Buchanan, who had explained to me that as a Christian it was his duty to advocate for those who were being oppressed, let me sit in on a meeting that he had with an official from an American-based Soviet Jewry advocacy group and Sharansky’s brother-in-law, who had come to lobby Members of Congress.

    “From the very inception of this case, Congressman Buchanan was the one who took the lead,” Sharansky’s brother-in-law told me after the meeting.

    As much as I loved journalism and working at The Birmingham News, passions for Israel and Jewish community service were starting to stir within me and three and a half years later I left the paper to join the staff of the Birmingham Jewish Federation.

    As I re-read the article, I remembered how much that moment — in Buchanan’s office with those two men — impacted me.  It showed me that when Jews organize around a common cause, one that is right and just, and enlist allies, such as Members of Congress, we can have an impact.

    Sharansky would not be freed until 1986. But this meeting in 1978, and all the other activities on behalf of Soviet Jews by Jews worldwide and our allies, would eventually lead to more than 1,000,000 Jews leaving the Soviet Union.

    1980 DEFEAT

    After his defeat in 1980, Buchanan went on to become National Chair for a new group, People for the American Way, that was started by liberal activist Norman Lear, a well-known TV producer (“All In The Family”).  One of the reasons Lear started the group was to counter the growing influence of Moral Majority, which was becoming increasingly successful in introducing a Christian evangelical point of view into the political arena.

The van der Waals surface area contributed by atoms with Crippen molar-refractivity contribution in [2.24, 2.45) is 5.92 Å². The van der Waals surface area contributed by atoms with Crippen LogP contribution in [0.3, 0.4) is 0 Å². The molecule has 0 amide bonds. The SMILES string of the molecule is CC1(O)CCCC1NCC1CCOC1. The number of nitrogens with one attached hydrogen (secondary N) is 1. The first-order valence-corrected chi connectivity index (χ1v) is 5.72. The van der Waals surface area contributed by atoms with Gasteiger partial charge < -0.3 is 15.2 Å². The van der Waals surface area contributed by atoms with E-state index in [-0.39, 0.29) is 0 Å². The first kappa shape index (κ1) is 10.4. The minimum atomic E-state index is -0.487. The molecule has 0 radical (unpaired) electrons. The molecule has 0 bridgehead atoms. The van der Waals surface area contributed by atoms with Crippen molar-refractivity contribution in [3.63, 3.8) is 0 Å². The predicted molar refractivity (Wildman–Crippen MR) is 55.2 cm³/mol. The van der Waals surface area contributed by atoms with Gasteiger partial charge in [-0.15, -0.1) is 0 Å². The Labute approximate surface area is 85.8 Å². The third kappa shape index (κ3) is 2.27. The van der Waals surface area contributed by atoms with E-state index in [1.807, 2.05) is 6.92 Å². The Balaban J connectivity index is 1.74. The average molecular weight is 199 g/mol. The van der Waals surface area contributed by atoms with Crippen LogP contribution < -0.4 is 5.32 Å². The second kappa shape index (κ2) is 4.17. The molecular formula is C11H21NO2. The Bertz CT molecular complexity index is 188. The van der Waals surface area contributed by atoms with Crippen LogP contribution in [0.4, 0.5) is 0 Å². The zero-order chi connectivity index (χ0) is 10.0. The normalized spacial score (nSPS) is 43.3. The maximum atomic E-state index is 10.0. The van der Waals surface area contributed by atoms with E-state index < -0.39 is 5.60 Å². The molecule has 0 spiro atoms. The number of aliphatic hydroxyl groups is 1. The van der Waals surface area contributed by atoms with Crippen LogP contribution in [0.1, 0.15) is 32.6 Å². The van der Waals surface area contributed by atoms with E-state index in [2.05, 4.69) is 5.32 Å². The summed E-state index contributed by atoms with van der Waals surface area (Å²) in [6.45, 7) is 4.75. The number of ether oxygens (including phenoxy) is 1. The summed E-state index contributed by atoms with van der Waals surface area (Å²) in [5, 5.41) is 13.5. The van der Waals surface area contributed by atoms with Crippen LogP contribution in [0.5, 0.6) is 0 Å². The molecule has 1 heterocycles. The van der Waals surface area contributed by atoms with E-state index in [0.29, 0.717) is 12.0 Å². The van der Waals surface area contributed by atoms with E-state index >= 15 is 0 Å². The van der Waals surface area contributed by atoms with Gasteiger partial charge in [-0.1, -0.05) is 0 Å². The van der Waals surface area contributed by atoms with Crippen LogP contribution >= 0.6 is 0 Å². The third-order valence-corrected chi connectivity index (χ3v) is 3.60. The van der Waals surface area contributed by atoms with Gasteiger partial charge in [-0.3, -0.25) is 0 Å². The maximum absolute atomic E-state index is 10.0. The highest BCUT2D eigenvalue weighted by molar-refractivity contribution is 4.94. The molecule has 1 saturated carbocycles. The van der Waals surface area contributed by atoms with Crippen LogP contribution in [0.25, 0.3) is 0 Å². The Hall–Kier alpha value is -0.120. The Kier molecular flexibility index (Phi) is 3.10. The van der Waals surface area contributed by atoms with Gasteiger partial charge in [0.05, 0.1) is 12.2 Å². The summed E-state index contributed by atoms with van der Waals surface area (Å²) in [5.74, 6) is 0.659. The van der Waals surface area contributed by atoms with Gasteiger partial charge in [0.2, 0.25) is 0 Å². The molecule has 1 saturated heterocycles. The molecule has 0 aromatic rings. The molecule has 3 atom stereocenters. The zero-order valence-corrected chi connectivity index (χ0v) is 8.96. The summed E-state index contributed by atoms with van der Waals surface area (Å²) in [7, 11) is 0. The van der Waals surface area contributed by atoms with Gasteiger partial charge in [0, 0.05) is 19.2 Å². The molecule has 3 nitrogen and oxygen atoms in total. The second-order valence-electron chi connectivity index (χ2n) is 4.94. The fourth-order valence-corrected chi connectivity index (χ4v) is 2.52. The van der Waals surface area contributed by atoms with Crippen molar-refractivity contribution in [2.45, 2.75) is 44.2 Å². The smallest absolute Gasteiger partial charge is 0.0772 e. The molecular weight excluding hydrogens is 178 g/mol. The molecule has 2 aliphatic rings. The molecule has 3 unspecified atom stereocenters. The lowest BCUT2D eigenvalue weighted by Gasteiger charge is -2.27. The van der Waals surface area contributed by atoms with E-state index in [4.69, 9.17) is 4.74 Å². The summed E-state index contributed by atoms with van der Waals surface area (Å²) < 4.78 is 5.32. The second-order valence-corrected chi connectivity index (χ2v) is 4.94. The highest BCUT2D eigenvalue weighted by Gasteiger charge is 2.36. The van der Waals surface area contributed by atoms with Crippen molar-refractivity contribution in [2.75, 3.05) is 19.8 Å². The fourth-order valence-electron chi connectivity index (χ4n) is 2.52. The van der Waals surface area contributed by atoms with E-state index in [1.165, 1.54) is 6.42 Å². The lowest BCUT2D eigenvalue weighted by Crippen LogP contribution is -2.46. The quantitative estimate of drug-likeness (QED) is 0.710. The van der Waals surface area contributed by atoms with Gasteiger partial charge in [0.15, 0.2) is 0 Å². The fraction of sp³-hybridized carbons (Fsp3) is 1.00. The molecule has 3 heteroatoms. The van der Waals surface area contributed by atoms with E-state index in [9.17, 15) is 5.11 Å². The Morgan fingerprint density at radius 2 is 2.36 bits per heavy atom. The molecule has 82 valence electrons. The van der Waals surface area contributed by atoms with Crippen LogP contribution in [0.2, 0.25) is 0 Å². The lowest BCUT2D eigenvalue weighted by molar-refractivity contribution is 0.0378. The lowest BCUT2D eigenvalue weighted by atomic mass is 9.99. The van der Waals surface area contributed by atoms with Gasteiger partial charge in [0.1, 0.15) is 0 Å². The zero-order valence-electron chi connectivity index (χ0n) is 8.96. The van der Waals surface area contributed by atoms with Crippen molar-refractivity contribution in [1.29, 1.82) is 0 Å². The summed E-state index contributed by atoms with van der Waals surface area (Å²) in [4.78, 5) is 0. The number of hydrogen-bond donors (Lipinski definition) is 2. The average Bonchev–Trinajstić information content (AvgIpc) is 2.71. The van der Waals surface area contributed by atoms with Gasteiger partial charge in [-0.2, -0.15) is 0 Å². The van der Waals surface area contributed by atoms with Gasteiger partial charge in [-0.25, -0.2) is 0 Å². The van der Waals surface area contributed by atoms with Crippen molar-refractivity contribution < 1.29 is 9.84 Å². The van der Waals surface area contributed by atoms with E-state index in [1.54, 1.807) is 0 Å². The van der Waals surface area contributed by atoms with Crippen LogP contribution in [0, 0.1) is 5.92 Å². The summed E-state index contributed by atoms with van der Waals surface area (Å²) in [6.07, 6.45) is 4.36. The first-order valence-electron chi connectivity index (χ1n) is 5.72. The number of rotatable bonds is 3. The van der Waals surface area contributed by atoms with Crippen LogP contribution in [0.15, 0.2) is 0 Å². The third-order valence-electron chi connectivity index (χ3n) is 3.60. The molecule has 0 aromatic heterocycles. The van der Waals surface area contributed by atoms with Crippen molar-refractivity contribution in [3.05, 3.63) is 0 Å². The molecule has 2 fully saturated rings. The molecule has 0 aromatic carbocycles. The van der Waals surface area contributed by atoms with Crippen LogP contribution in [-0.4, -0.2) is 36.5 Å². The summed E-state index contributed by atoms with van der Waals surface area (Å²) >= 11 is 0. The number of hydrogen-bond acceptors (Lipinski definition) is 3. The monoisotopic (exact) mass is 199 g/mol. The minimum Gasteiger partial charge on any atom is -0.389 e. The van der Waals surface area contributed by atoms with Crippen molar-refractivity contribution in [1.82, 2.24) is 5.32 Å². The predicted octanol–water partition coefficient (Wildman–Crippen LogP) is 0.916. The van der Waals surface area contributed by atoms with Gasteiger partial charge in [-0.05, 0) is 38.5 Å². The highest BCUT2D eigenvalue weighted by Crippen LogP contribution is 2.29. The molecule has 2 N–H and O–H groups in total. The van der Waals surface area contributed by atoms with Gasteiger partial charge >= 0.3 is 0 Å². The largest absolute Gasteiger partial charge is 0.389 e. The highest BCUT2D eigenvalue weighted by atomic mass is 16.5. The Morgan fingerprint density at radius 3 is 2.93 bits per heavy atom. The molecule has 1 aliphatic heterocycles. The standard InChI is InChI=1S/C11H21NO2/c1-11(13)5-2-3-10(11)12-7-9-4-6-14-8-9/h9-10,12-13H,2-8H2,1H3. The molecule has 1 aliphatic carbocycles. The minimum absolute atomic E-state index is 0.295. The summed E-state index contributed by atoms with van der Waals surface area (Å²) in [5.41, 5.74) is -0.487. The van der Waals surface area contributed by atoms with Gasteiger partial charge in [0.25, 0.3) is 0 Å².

For a Republican preacher from Alabama and a respected former Member of Congress to be one of the new group’s prominent spokesmen was a coup. And while Buchanan may not have agreed with all of the Lear group’s positions, he likely took satisfaction in combating Moral Majority which played a role in his defeat.

    As I read over the long, full-page Birmingham News story I had written, I realized something.  It had appeared on March 24, 1978. I was reading it on March 23, 2018, almost 40 years later to the day.  I thought about all of the changes that had occurred on the American political landscape since then and wondered whether a politician such as Buchanan — who tried to evaluate issues on a case by case basis, instead of being tethered to a particular ideology — could make it in politics today given the polarized society in which we live? 

    Those who knew John Buchanan and respected and admired him, are no doubt saddened by his recent passing.  He was a unique man who brought much credit to Birmingham, and he did as much as anyone to improve our city’s once-racist image nationally.  Yes, it was easy to disagree with him on a particular vote or issue — and given his maverick approach to politics most voters probably did at some point. But it was hard not to admire him.  He lived life with a purpose and with a dedication to God and his fellow human beings.